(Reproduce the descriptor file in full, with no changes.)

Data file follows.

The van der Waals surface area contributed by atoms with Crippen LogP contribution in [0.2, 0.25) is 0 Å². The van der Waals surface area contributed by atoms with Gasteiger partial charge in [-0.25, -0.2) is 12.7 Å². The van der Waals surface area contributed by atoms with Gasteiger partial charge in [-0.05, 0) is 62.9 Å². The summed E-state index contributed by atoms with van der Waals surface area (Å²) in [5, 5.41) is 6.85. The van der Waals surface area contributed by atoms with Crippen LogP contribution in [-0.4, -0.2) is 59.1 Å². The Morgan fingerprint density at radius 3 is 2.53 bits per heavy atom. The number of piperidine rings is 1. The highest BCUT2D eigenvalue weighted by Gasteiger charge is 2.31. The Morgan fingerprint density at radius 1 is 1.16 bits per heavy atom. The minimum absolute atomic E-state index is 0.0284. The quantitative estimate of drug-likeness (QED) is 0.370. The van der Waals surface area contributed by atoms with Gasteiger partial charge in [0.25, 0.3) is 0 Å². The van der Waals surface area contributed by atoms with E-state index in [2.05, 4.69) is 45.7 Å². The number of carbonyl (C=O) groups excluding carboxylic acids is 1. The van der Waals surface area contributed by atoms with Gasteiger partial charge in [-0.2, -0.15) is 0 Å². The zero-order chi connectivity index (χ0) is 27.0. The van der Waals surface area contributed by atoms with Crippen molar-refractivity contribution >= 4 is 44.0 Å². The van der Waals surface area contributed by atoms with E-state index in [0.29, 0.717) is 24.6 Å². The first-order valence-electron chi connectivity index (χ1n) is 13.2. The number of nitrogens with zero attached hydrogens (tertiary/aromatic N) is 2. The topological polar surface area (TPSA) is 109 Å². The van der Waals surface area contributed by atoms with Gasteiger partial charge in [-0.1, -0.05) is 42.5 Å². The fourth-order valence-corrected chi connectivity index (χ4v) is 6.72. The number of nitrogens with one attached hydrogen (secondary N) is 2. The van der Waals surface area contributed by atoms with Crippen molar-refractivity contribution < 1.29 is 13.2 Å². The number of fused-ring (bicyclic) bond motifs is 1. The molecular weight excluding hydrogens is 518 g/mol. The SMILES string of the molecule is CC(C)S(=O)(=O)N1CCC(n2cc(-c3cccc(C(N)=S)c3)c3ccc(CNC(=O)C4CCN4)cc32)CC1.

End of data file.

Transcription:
The van der Waals surface area contributed by atoms with Crippen LogP contribution in [0.2, 0.25) is 0 Å². The van der Waals surface area contributed by atoms with Gasteiger partial charge in [-0.25, -0.2) is 12.7 Å². The van der Waals surface area contributed by atoms with Gasteiger partial charge in [-0.05, 0) is 62.9 Å². The summed E-state index contributed by atoms with van der Waals surface area (Å²) in [5, 5.41) is 6.85. The van der Waals surface area contributed by atoms with Crippen LogP contribution in [-0.4, -0.2) is 59.1 Å². The Morgan fingerprint density at radius 3 is 2.53 bits per heavy atom. The number of piperidine rings is 1. The highest BCUT2D eigenvalue weighted by Gasteiger charge is 2.31. The Morgan fingerprint density at radius 1 is 1.16 bits per heavy atom. The minimum absolute atomic E-state index is 0.0284. The quantitative estimate of drug-likeness (QED) is 0.370. The van der Waals surface area contributed by atoms with Gasteiger partial charge in [0.25, 0.3) is 0 Å². The van der Waals surface area contributed by atoms with E-state index in [2.05, 4.69) is 45.7 Å². The number of carbonyl (C=O) groups excluding carboxylic acids is 1. The van der Waals surface area contributed by atoms with Gasteiger partial charge in [-0.2, -0.15) is 0 Å². The zero-order chi connectivity index (χ0) is 27.0. The van der Waals surface area contributed by atoms with Crippen molar-refractivity contribution >= 4 is 44.0 Å². The van der Waals surface area contributed by atoms with E-state index in [0.29, 0.717) is 24.6 Å². The first-order valence-electron chi connectivity index (χ1n) is 13.2. The number of nitrogens with zero attached hydrogens (tertiary/aromatic N) is 2. The topological polar surface area (TPSA) is 109 Å². The van der Waals surface area contributed by atoms with Gasteiger partial charge in [-0.1, -0.05) is 42.5 Å². The fourth-order valence-corrected chi connectivity index (χ4v) is 6.72. The number of nitrogens with one attached hydrogen (secondary N) is 2. The van der Waals surface area contributed by atoms with Crippen molar-refractivity contribution < 1.29 is 13.2 Å². The number of fused-ring (bicyclic) bond motifs is 1. The molecular weight excluding hydrogens is 518 g/mol. The SMILES string of the molecule is CC(C)S(=O)(=O)N1CCC(n2cc(-c3cccc(C(N)=S)c3)c3ccc(CNC(=O)C4CCN4)cc32)CC1.